Beware "accounting logic"
Strategy and strategic thinking is about the future, not the past. What is likely to happen, how the environment will look, what we need to be aware of and therefore what decisions should we be making. It is frequently written that we are in a period of fast paced change and we need to be able to lead and plan in a complex environment under conditions of uncertainty. Therefore, the future is unlikely to be an extrapolation of the past so we need to ensure our thinking isn't dominated by projections based on the past.
In my travels as a manager and as a consultant I have often come up against a phenomena which I have labelled 'accounting logic', the use of primarily historical financial information as the basis for decision making. I have nothing personal against accounting and accountants but they have managed to obtain a place in the business world many grades above their ability. I use the analogy of a tennis match - accountants are the umpire and line judges - not the players. If you want to play better tennis, you would surely get advice from the players not the umpires.
Your staff are the people you need to listen to, not your accountants, if you want to understand what's happening and what's changing. Some accountants charge hundreds of dollars an hour to provide advice they are simply not competent to provide. If you are getting strategy advice from your accountant, you may as well get your legal advice from them as well!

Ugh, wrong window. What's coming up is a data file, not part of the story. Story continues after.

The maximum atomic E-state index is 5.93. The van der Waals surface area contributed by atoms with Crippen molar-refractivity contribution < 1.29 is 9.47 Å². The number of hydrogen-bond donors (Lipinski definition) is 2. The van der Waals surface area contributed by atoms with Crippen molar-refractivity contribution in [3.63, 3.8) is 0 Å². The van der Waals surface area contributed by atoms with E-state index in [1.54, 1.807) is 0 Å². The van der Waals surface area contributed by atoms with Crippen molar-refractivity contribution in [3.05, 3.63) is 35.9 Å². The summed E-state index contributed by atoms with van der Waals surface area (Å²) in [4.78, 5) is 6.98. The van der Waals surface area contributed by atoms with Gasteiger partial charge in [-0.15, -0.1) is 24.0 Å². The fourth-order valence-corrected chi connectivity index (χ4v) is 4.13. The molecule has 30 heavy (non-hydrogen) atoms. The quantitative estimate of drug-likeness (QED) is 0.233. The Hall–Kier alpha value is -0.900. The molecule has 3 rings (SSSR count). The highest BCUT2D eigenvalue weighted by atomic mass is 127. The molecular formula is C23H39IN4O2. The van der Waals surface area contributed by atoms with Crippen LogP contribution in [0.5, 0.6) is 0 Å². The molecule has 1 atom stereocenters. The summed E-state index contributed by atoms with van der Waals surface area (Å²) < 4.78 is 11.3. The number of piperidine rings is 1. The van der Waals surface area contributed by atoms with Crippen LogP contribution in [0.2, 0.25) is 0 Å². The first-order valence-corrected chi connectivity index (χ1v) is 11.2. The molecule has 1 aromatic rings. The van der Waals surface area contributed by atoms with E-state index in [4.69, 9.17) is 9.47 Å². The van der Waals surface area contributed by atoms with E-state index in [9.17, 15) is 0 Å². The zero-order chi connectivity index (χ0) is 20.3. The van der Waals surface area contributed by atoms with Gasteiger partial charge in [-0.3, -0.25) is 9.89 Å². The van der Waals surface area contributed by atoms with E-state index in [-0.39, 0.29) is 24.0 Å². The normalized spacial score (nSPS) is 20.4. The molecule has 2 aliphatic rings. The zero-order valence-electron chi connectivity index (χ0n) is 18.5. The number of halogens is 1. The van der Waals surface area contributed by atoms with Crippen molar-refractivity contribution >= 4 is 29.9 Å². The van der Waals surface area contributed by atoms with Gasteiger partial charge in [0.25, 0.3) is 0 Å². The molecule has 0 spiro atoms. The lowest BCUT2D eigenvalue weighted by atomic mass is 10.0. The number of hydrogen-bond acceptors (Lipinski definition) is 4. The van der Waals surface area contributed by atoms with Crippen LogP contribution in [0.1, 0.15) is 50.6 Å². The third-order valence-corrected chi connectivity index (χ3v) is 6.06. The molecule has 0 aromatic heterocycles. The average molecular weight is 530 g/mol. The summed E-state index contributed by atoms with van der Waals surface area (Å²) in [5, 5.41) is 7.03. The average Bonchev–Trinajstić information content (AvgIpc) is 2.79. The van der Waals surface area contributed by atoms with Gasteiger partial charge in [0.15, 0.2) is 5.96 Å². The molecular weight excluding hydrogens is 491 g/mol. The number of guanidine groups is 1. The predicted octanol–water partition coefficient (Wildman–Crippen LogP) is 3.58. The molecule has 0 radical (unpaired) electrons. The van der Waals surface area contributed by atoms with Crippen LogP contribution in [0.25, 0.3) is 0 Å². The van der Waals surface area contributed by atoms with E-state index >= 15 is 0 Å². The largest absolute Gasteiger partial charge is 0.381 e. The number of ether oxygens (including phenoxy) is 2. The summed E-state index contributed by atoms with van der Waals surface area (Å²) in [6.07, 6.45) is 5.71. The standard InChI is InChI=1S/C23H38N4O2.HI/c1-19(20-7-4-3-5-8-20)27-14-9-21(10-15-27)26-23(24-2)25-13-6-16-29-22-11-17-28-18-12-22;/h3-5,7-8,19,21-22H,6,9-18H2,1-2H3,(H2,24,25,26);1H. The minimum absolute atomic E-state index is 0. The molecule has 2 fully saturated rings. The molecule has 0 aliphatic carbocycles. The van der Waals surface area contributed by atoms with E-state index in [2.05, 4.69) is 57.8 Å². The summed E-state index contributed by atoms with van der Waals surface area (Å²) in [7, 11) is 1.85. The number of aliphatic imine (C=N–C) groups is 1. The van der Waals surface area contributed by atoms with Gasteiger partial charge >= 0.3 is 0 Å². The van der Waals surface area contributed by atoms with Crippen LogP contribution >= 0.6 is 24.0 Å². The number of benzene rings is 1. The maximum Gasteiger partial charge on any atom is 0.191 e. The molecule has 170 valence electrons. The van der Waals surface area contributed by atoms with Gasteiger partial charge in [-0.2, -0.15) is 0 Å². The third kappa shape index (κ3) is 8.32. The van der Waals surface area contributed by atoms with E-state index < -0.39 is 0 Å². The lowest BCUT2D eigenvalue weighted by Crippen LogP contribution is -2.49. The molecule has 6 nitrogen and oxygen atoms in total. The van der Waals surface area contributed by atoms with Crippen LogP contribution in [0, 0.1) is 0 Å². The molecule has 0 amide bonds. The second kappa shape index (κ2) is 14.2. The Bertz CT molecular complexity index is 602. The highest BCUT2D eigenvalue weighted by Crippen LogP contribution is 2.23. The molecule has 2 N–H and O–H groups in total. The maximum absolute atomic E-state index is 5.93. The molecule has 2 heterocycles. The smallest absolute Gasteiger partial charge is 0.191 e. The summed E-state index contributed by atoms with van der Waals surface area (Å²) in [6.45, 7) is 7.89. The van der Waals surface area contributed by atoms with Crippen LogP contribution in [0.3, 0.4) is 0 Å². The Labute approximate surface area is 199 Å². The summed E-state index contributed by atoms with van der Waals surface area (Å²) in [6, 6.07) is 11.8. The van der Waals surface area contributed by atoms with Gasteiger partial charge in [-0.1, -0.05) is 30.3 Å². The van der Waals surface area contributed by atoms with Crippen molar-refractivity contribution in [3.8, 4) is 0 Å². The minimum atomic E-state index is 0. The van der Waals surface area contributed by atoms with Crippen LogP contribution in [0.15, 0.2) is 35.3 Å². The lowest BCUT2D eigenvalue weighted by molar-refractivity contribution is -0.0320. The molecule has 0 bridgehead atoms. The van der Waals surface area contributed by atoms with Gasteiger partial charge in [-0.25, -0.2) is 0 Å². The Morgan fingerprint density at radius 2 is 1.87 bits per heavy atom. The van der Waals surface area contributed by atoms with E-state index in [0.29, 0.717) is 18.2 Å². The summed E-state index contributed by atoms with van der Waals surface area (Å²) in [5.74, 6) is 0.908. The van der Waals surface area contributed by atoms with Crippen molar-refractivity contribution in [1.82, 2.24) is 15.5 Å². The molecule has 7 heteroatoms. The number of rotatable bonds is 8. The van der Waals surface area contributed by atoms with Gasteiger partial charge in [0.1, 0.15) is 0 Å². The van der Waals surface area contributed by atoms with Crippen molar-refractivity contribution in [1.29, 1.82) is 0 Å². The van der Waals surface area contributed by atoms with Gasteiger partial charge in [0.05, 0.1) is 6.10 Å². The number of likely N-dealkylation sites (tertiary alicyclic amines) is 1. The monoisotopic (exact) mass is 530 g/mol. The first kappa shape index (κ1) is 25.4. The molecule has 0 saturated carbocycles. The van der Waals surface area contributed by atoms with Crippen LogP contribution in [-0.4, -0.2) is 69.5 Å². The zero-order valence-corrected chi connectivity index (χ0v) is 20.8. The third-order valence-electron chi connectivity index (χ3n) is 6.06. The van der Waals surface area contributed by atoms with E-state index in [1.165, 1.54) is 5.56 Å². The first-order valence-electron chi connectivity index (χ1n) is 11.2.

Accounting logic creates a number of problems including organisation and managerial inertia. If the financial numbers are okay then we don't need to change our strategy course despite what new information about the environment is known. Management becomes wedded to the success of the past, falls asleep at the wheel and misses the turn off to the future. The following picture sums up the logic of relying on the past!
History is littered with examples of company's failing to see past their success. One of the most famous being IBM's reluctance to embrace PCs as the mainframe market was just so lucrative. More recently, video rental stores and CD manufactures are soon to be extinct no matter how strong their past cash-flow and what will the arrival of Amazon in Australia and New Zealand mean?
The key point is you can't rely on financial information to paint the future. It simply tells you what has happened. If you rely on 'accounting logic' (and accountants) when making decisions, well you're OK so far..............